A mishmash of overnight and weekend traffic restrictions will begin this week on Interstate 79 in Marshall, and three other I-79 projects in Allegheny and Butler counties will continue.
A $7.7 million project will resurface nearly 3.5 miles of the highway between Route 910-Wexford and the Butler County line. Starting today, a variety of restrictions will be in effect, continuing until the project is completed in November.
On the northbound side, traffic will be limited to a single lane from 7 p.m. Monday through Thursday until 6 a.m. the following day; from 10 p.m. Fridays until 9 a.m. Saturdays; and from 7 p.m. Saturdays until 9 a.m. Sundays. Two lanes will be open from 9 a.m. to 7 p.m. Saturdays and Sundays. All lanes will be open at other times.
On the southbound side, traffic will be restricted to a single lane starting at 7 p.m. Mondays through Thursdays until 6 a.m. the next day and from 7 p.m. Fridays and Saturdays until 9 a.m. the next day. Two lanes will be open from 9 a.m. to 7 p.m. Saturdays and 9 a.m. to noon on Sundays. All lanes will be open at other times.
Ramp closures and detours will occur at times to be announced.
Work hours on a second I-79 project in Allegheny County, a $2.8 million resurfacing of the highway between Bridgeville and Crafton, will expand slightly, Pennsylvania Department of Transportation spokesman Steve Cowan said.
Closure of one lane in both directions is possible from 7 to 8 p.m. weeknights, followed by two-lane closures from 8 p.m. to 5 a.m. and a single-lane closure from 5 to 6 a.m.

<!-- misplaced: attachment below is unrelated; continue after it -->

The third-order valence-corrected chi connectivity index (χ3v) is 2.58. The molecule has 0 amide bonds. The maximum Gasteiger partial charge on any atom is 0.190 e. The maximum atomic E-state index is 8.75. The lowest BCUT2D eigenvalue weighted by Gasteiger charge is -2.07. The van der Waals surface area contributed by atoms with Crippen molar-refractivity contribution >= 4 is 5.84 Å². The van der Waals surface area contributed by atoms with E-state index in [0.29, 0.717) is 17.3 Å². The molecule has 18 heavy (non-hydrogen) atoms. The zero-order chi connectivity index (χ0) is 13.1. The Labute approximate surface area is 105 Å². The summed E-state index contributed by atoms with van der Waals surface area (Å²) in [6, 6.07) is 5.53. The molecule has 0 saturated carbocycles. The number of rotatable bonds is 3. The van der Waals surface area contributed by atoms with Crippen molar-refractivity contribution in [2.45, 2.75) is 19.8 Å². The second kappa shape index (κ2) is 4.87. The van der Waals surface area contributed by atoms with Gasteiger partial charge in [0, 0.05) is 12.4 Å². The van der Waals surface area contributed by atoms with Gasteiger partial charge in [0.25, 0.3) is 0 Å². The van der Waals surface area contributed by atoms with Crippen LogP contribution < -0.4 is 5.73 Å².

On weekends, the contractor, Lane Construction, is permitted to close one lane from 6 a.m. to 10 p.m. and two lanes after 10 p.m. Mr. Cowan said discussions are underway to modify that schedule, but no decision had been made as of late last week.
The project will resurface about 4.8 miles of I-79.
In Butler County, a two-year, $14 million bridge replacement project continues at the I-79 interchange with Route 422 in Muddycreek.
A crossover for southbound traffic has been removed, but single-lane traffic in both directions will continue into fall, when the project is expected to be complete.
A $1.7 million project to repair centerline and edge pavement joints on I-79 throughout much of Butler County will resume this week. Crews have completed pavement replacement along the centerline and will begin work on the edges, possibly on Friday, on the southbound side, PennDOT spokeswoman Deborah Casadei said.
Two 1-mile-long sections of the highway will be fully milled and repaved later in the project, she said.
The work has caused lane closures during off-peak daylight hours with some significant backups.
Ms. Casadei said the edge work should be less disruptive because a full lane will remain open and traffic won’t be pushed to the shoulders.
Jon Schmitz: firstname.lastname@example.org, 412-263-1868 or on Twitter @pgtraffic.